Licogliflozin shows promise in polycystic ovary syndrome
Dual sodium-glucose co-transporter 1/2 (SGLT1/2) inhibition with licogliflozin appears to produce reductions in hyperinsulinaemia and hyperandrogenaemia in women with polycystic ovary syndrome (PCOS), as shown in a phase II study.
The study randomized 29 patients (mean age 27.6 years, body weight 105.2 kg, body mass index 38.1kg/m2) to receive licogliflozin 50 mg (n=15) or placebo (n=14) three times a day for 14 days. Changes in free testosterone (FT), other androgens, and variables of insulin resistance were assessed on days 15 and 22. Safety, tolerability, and compliance were evaluated on day 8.
Treatment with licogliflozin did not induce a significant change in FT concentration compared with placebo (treatment ratio [TR], 0.88, 90 percent confidence interval [CI], 0.70–1.11; p=0.353). However, active treatment lowered androstendione (A4) by 19 percent (TR, 0.81, 90 percent CI, 0.68–0.99; p=0.089) and dehydroepiandrosteron sulphate (DHEAS) by 24 percent (TR, 0.76, 90 percent CI, 0.65-0.89; p=0.008).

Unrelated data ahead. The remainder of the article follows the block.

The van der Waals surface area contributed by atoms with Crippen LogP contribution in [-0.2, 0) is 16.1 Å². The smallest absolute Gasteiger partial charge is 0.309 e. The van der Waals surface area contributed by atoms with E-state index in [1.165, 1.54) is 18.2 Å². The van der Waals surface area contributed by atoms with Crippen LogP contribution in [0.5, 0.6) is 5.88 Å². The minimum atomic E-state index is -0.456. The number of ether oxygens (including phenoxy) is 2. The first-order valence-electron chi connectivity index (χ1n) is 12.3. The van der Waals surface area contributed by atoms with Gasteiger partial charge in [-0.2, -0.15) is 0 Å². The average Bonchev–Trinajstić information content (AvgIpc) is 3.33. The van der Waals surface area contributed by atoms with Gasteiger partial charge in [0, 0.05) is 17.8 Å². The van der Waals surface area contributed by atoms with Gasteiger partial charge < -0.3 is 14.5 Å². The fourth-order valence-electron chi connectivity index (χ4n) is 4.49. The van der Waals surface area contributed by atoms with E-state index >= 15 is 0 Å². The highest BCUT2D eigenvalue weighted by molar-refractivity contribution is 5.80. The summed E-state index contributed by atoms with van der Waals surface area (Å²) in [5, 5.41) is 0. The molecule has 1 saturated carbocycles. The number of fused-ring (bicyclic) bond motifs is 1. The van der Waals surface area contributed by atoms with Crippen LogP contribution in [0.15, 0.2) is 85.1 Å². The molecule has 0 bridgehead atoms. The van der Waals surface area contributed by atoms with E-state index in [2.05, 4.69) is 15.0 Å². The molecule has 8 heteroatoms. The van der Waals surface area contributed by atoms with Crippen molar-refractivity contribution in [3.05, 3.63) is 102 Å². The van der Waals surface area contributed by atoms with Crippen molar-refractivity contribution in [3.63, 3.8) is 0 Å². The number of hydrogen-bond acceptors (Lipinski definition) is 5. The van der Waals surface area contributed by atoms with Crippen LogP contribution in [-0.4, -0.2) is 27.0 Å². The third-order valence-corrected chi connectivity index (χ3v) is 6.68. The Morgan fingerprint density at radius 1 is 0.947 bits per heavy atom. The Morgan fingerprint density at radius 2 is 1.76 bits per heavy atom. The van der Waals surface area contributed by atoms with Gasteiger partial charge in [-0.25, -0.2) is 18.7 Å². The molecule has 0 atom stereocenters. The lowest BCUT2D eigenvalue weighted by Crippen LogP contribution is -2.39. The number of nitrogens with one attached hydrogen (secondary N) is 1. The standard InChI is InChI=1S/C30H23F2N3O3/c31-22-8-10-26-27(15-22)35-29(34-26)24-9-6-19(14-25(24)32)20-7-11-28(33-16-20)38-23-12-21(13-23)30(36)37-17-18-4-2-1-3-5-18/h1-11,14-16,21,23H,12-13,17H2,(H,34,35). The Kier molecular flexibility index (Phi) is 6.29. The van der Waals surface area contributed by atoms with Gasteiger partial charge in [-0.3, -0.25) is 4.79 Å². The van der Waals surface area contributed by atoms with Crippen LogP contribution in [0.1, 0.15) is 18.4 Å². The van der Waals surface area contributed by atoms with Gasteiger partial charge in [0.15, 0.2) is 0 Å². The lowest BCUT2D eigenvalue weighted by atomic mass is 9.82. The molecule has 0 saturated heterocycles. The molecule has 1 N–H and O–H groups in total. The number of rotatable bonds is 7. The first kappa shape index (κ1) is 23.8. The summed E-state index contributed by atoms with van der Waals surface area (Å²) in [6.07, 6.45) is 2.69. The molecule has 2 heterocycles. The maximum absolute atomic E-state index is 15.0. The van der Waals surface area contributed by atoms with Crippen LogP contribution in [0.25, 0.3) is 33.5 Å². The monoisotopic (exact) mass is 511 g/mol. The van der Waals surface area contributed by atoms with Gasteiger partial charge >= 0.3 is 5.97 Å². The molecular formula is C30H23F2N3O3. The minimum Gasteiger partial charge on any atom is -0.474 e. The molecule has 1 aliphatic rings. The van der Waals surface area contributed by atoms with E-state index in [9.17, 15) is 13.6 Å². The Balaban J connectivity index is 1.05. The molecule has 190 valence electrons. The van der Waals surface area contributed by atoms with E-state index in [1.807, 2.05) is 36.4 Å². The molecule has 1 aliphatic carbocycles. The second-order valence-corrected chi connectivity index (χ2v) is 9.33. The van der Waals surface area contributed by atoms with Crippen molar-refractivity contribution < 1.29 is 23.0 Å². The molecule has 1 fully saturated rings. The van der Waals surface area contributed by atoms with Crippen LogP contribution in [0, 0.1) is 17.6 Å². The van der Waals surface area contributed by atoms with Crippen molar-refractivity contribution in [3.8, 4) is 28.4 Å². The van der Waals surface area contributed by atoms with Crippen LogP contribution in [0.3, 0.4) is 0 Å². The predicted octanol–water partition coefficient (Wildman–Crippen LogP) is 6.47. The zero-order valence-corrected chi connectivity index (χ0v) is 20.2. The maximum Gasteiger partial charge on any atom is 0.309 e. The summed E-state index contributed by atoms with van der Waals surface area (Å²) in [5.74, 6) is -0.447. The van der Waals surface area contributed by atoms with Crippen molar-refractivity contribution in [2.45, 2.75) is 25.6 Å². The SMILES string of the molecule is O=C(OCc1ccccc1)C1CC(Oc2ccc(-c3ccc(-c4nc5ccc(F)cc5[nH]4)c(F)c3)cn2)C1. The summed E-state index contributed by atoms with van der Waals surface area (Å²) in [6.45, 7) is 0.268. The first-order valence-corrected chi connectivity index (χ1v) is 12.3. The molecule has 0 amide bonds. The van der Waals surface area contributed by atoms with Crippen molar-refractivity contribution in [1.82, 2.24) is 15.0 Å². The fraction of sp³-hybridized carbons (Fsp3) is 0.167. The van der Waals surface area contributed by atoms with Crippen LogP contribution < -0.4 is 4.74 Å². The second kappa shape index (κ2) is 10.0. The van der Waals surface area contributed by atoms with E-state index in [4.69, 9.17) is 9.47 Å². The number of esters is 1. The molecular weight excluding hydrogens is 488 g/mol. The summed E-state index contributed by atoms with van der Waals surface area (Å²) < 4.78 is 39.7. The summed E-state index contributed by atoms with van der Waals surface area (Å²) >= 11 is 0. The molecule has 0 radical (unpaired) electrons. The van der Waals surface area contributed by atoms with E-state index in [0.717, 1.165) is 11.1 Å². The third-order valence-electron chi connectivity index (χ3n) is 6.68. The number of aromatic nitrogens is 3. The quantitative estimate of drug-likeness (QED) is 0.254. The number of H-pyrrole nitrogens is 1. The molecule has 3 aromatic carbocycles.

Furthermore, patients on licogliflozin vs placebo had 70-percent lower hyperinsulinaemia (highest insulin concentration [MAXI]: TR, 0.26, 90 percent CI, 0.20–0.34; p<0.001; area under the curve insulin [AUCI]: TR, 0.32, 90 percent CI, 0.25–0.41; p<0.001).
Common adverse events included diarrhoea and nausea.
The findings suggest that licogliflozin may represent a novel therapeutic option for patients with PCOS. More studies with a longer treatment duration and that consider milder PCOS phenotypes and clinical outcome variables, such as ovulation rate, are needed to establish the full potential of dual SGLT1/2 inhibitors in PCOS.